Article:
Darlene went about her new routine as if in a dream—as
surely she was dreaming.
For three mornings now she had awoken amid the furs and
thickly woven blankets that made up her sleeping space. She crawled out of the
stone dwelling and greeted the sun as it rose on the red horizon. Today, as she
did the first morning, she blinked at the brilliant light framed between two
sheer mesas as it climbed between them. And also today, just like those other
mornings, she was met by smiling faces offering earthen bowls of corn meal and
They were Indians, that much she knew—well, Native
Americans—but they were nothing like the movies she’d seen. Sure: they had skin
browned by the rays of the sun, they wore the pelts of animals, and adorned
themselves with feathers and turquoise. Yes. But they didn’t speak in funny
half-words or hoot.
The people had a song for everything.
Today Darlene joined their voices to sing the sun into the
sky. She barely knew the words, but she knew music. To her it was the
When they finished she embraced Clear Water, her corn
mother, an ageless woman who had taken it upon herself to care for Darlene when
she first arrived. She had eagle feathers woven into her luxurious black hair
and gentle eyes the color of smoky quartz. Fine crow’s feet wrinkled around her
eyes when she smiled, which was often. From day one she treated Darlene with a tranquil
patience seemingly reserved for lost children and displaced college students.
The first day that patience must have been sorely tested.
Even now Darlene felt embarrassed by how badly she behaved. Confused, out of
place, and demanding. Practical Darlene had flown out the window to be replaced
by a raging terror who had to be corralled in a round, stone house by a group of
young men and then spoken to softly until she calmed down. She had gone from an
evening entertaining at the Coffee Plantation to—to whatever this was. Horizon
to horizon blue skies and sun baked red earth panoramas stretched as far as she
could see. Empty. Dreamlike. Different.
She didn’t know where she was. She just knew that she
wasn’t at ASU anymore. Any of the people she asked couldn’t tell her exactly
where this was either. “It is the land,” they said, but it was not their land.
And it was not the land they were meant to remain upon either. Though they had
spent time building stone houses against cliff side, underneath protective
overhangs, they fully expected they would have to move on.
“The chief would see you today,” said Clear Water after
embracing Darlene. “The storm’s daughter comes. He has prepared a medicine
bundle for your journey.”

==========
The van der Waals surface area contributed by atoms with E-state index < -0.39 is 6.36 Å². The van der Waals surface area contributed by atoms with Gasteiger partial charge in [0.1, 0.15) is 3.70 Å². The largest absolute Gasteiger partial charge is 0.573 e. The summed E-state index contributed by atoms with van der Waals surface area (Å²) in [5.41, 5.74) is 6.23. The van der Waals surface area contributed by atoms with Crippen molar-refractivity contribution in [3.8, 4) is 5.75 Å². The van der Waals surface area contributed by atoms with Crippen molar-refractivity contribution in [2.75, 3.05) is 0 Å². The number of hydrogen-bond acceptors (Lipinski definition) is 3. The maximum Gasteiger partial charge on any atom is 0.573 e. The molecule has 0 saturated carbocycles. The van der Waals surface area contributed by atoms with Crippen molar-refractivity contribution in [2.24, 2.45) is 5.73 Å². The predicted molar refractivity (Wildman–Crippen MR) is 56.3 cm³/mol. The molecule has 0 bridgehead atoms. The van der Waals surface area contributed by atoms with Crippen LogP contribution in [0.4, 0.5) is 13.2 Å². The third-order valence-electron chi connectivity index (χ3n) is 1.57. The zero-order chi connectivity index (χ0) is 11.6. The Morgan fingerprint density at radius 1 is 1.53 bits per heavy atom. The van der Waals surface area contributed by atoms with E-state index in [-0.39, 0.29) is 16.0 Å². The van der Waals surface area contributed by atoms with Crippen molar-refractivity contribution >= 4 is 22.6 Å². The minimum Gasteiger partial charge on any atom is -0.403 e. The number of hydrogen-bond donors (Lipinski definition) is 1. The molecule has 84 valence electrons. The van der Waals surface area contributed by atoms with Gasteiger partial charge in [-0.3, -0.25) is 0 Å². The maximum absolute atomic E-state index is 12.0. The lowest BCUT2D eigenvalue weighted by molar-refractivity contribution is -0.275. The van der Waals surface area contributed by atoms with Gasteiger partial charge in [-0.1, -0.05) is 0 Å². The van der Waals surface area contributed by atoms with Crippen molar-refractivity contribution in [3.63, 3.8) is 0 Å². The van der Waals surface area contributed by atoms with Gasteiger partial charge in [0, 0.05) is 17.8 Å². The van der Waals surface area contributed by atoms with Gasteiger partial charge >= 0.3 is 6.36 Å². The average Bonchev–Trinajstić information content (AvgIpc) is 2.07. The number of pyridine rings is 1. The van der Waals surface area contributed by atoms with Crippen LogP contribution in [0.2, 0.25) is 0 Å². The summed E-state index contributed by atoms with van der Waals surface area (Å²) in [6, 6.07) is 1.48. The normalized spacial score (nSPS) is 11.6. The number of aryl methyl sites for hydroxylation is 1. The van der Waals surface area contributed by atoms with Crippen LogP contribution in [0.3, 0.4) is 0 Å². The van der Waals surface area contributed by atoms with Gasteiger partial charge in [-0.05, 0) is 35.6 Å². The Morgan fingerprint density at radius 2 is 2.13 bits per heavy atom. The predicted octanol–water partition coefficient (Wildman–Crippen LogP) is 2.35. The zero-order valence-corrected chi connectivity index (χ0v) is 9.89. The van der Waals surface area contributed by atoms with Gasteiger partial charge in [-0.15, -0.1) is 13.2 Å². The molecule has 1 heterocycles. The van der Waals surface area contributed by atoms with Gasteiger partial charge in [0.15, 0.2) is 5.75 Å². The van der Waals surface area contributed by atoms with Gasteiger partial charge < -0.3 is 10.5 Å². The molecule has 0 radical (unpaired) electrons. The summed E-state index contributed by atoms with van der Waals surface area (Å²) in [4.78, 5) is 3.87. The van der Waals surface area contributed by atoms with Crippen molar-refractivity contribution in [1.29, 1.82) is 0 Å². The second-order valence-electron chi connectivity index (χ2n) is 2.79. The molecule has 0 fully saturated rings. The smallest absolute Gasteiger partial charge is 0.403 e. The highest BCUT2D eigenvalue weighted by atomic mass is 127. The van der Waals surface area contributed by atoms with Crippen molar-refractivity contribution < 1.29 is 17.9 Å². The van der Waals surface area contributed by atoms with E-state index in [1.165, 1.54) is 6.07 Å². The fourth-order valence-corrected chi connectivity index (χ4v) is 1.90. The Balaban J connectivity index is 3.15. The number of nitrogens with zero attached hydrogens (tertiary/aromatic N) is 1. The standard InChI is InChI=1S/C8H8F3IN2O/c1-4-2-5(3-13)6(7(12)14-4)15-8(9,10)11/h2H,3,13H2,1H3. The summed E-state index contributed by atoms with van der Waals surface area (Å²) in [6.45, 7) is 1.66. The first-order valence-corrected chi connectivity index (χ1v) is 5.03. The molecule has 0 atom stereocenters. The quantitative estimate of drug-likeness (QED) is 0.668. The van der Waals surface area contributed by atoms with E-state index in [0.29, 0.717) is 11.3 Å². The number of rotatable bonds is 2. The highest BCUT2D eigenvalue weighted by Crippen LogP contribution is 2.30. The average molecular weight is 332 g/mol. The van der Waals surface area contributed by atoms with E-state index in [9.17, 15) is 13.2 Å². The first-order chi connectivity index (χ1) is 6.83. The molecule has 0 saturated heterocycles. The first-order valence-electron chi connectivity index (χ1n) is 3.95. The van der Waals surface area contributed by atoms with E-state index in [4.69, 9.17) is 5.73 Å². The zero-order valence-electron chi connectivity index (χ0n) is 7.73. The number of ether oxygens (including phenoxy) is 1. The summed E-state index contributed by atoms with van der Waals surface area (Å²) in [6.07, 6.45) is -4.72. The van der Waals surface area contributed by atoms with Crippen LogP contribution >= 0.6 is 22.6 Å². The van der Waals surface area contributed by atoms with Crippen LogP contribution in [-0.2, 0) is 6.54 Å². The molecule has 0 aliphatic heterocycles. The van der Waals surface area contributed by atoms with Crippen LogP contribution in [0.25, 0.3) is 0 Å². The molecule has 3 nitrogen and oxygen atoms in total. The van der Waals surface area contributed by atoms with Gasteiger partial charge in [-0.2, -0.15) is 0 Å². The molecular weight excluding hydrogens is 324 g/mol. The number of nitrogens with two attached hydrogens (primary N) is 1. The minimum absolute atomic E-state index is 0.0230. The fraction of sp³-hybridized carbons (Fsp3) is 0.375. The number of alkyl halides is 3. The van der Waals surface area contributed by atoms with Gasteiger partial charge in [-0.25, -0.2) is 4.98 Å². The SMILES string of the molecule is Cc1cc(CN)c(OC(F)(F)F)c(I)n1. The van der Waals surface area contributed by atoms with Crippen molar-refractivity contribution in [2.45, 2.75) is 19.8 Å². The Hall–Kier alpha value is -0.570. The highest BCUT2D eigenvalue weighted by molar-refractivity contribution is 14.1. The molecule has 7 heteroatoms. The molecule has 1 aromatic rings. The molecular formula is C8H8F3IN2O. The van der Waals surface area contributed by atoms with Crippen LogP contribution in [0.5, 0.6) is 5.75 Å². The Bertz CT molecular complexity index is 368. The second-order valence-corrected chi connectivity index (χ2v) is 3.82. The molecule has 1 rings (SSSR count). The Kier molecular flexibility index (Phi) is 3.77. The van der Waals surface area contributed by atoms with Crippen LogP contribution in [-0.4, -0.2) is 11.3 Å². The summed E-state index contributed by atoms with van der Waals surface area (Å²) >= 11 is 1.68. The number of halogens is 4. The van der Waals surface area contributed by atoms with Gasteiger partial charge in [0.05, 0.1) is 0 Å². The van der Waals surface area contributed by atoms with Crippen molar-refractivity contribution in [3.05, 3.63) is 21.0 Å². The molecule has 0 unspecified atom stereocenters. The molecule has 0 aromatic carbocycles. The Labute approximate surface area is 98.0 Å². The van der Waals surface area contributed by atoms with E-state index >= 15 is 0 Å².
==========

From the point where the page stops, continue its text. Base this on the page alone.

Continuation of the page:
Ever since her first day among them, the people spoke of
an upcoming journey. For themselves and for her—except that these were separate
journeys and the same. She really had a hard time making it out exactly. They
didn’t quite distinguish between her journey and theirs, except that she was
leaving before them.
“Do you think he’ll tell me why I’m here?” Darlene asked.
“I think he will explain many things,” said Clear Water.
“First, we should eat. You will need your heath for your journey.”
The hunters of the village had recently tracked and killed
a javelina—an event which Clear Water said meant good things to come for the
tribe, and for Darlene. The women prepared the meal while the men took the
flayed bits of the boar’s hide to a craftsman who forwent eating to tan and
prepare the hide for the bundle. Today, she enjoyed the company of four of the
other women and one of the hunters.
Stern Mountain, the hunter credited with taking the
javelina, personally offered Darlene a bit of the cooked flank at the fire. The
cooking fire had been set up inside of one of the smaller round buildings with
a pet in the center for the fire and a hole in the roof to let out the smoke. Normally
she’d eaten her meals with only the women, and never near the fire. Everything
seemed different today.
She thanked him and took the meat.
“When you go, I will miss your company, white corn
daughter,” said another younger woman whom Darlene had learned was called Blue
Ear. Her ears were not blue, but perhaps it was an inside joke of some sort.
“We do not get many visitors from the other world. Fewer still who do not
already know us. Thank you for your stories and your song. It has enriched me.”
Murmurs of agreement went through the crowd.
Darlene reflected again that she not once had seen a child
in the village. All of the tribe members were agelessly young or wrinkled, grey
elders. Even the young seeming like Blue Ear and Clear Water had an inscrutable
It didn’t take her long to finish her meal, and when she
did the stone bowl was spirited away by another woman.
“It is time,” said Clear Water. “Chief Tall Trees awaits
your audience in the kiva. Come.”
Clear Water took the lead and Blue Ear fell in behind Darlene.
She could hear their bare feet clumping softly against the reddish dirt; their